Triglycerides (tri-GLIS-er-idz) are common fats found in foods and your body. They are important to good health. As with cholesterol, the triglycerides found in your blood are manufactured by your liver when you eat more calories than your body needs.
These excess calories (especially those from carbohydrates and fats) are converted into triglycerides, transported to fat cells for storage, and released between meals to be used as energy by muscles and other body parts.
Many factors can cause high triglycerides:
- An excessive level of calories, sweets, alcohol and fats in your diet
- Uncontrolled diabetes
- Little activity or exercise
- Kidney disease
An excess of triglycerides (hypertriglyceridemia) has been identified as a risk factor for heart disease in some people. This seems especially true when there is also a family history of heart disease, low HDL ("good") cholesterol levels, high LDL ("bad") cholesterol levels and abnormal glucose metabolism, as found in diabetes.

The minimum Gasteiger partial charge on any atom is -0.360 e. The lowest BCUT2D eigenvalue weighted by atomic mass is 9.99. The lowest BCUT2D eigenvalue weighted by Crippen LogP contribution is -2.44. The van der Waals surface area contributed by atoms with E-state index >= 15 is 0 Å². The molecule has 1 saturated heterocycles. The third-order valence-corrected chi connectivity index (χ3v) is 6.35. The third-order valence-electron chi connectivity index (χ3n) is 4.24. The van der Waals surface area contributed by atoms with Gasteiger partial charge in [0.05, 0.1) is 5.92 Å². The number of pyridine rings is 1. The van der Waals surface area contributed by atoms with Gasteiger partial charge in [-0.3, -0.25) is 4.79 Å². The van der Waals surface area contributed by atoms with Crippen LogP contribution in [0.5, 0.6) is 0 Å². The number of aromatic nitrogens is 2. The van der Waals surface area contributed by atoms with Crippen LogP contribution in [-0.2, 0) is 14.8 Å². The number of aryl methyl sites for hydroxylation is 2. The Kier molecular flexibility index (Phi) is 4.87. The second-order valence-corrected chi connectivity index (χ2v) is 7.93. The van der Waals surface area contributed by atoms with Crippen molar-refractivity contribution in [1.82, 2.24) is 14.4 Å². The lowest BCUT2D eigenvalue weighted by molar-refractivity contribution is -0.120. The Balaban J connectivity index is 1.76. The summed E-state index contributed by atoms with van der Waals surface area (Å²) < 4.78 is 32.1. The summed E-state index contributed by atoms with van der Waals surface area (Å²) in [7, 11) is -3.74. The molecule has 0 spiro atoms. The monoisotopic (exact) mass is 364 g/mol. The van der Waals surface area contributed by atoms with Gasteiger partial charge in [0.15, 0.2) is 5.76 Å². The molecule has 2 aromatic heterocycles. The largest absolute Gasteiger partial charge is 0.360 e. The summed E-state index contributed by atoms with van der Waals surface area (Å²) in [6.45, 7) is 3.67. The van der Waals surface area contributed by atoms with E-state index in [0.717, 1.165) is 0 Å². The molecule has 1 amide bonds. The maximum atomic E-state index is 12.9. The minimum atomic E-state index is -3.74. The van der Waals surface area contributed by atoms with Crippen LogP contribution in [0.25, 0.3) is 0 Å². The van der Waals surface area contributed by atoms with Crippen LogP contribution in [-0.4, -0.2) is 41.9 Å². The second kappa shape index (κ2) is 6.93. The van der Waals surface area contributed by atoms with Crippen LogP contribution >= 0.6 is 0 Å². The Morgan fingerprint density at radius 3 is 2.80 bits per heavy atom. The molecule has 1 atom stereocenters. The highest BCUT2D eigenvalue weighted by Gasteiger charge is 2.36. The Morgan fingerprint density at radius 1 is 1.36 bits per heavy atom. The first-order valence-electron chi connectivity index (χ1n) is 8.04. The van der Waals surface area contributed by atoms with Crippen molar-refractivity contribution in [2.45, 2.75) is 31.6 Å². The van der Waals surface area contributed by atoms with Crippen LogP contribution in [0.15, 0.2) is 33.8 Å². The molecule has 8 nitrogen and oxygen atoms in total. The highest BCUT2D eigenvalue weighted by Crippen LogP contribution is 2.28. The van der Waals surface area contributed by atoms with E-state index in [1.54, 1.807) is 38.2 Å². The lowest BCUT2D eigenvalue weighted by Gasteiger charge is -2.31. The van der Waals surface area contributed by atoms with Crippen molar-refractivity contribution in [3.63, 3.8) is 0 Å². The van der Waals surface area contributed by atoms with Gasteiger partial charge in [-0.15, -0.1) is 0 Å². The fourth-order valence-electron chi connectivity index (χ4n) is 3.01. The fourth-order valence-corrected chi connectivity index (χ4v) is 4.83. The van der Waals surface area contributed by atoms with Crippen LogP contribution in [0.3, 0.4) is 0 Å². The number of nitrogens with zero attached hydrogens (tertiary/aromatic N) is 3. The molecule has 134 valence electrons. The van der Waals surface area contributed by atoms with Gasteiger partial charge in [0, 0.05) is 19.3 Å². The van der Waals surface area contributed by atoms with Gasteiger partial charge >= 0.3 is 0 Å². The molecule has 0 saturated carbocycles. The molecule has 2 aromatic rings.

When assessing the risk for heart disease, it is important to evaluate triglyceride levels in relation to HDL and LDL cholesterol levels.
Triglyceride levels are normally tested following nine to twelve hours of fasting. The National Heart, Lung and Blood Institute classifies triglyceride levels as follows:
- Normal: Less that 150
- Borderline-High: 150 to 199
- High: 200 to 499
- Very High: 500 and up
If testing reveals elevated triglyceride levels, there is much you can do to help lower them:
- Cut down on calories and reach a healthier weight.
- Reduce intake of saturated fat and cholesterol.
- Increase mono- and polyunsaturated fats, such as olive oil and liquid margarine.
- Keep total fat intake to less than 30-percent of calories consumed.
- Increase your omega-3 fatty acid intake by eating more fish (albacore tuna is a good source).
- Reduce or eliminate alcohol and sweets.
- Be physically active for a total of 30 minutes each day.
Did you know?
Mayonnaise, margarine, and frying oils are almost completely triglycerides.
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